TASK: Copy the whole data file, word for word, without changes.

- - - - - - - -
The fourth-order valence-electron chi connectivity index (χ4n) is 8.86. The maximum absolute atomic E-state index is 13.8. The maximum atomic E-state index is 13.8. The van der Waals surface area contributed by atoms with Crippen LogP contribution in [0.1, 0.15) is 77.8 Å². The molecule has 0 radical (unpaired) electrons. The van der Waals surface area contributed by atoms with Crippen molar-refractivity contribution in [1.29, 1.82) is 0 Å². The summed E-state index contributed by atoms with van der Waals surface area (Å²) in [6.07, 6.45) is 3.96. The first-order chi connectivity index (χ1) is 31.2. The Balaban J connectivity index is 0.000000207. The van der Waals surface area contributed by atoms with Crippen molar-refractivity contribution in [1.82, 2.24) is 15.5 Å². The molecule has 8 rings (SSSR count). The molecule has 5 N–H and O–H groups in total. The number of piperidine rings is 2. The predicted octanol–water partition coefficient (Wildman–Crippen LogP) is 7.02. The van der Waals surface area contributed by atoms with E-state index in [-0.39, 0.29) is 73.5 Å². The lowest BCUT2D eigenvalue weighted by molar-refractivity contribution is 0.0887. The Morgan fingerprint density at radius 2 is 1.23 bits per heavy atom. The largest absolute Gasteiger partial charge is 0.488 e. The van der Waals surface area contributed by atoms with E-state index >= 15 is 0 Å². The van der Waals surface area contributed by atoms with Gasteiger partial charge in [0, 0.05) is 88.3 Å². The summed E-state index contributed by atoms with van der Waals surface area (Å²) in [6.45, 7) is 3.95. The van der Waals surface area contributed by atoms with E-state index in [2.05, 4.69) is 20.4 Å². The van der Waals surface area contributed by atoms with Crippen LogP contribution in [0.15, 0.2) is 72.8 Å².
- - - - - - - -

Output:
The fourth-order valence-electron chi connectivity index (χ4n) is 8.86. The maximum absolute atomic E-state index is 13.8. The maximum atomic E-state index is 13.8. The van der Waals surface area contributed by atoms with Crippen LogP contribution in [0.1, 0.15) is 77.8 Å². The molecule has 0 radical (unpaired) electrons. The van der Waals surface area contributed by atoms with Crippen molar-refractivity contribution in [1.29, 1.82) is 0 Å². The summed E-state index contributed by atoms with van der Waals surface area (Å²) in [6.07, 6.45) is 3.96. The first-order chi connectivity index (χ1) is 31.2. The Balaban J connectivity index is 0.000000207. The van der Waals surface area contributed by atoms with Crippen molar-refractivity contribution in [1.82, 2.24) is 15.5 Å². The molecule has 8 rings (SSSR count). The molecule has 5 N–H and O–H groups in total. The number of piperidine rings is 2. The predicted octanol–water partition coefficient (Wildman–Crippen LogP) is 7.02. The van der Waals surface area contributed by atoms with E-state index in [-0.39, 0.29) is 73.5 Å². The lowest BCUT2D eigenvalue weighted by molar-refractivity contribution is 0.0887. The Morgan fingerprint density at radius 2 is 1.23 bits per heavy atom. The largest absolute Gasteiger partial charge is 0.488 e. The van der Waals surface area contributed by atoms with E-state index >= 15 is 0 Å². The van der Waals surface area contributed by atoms with Gasteiger partial charge in [0, 0.05) is 88.3 Å². The summed E-state index contributed by atoms with van der Waals surface area (Å²) in [6.45, 7) is 3.95. The van der Waals surface area contributed by atoms with E-state index in [2.05, 4.69) is 20.4 Å². The van der Waals surface area contributed by atoms with Crippen LogP contribution in [0.15, 0.2) is 72.8 Å².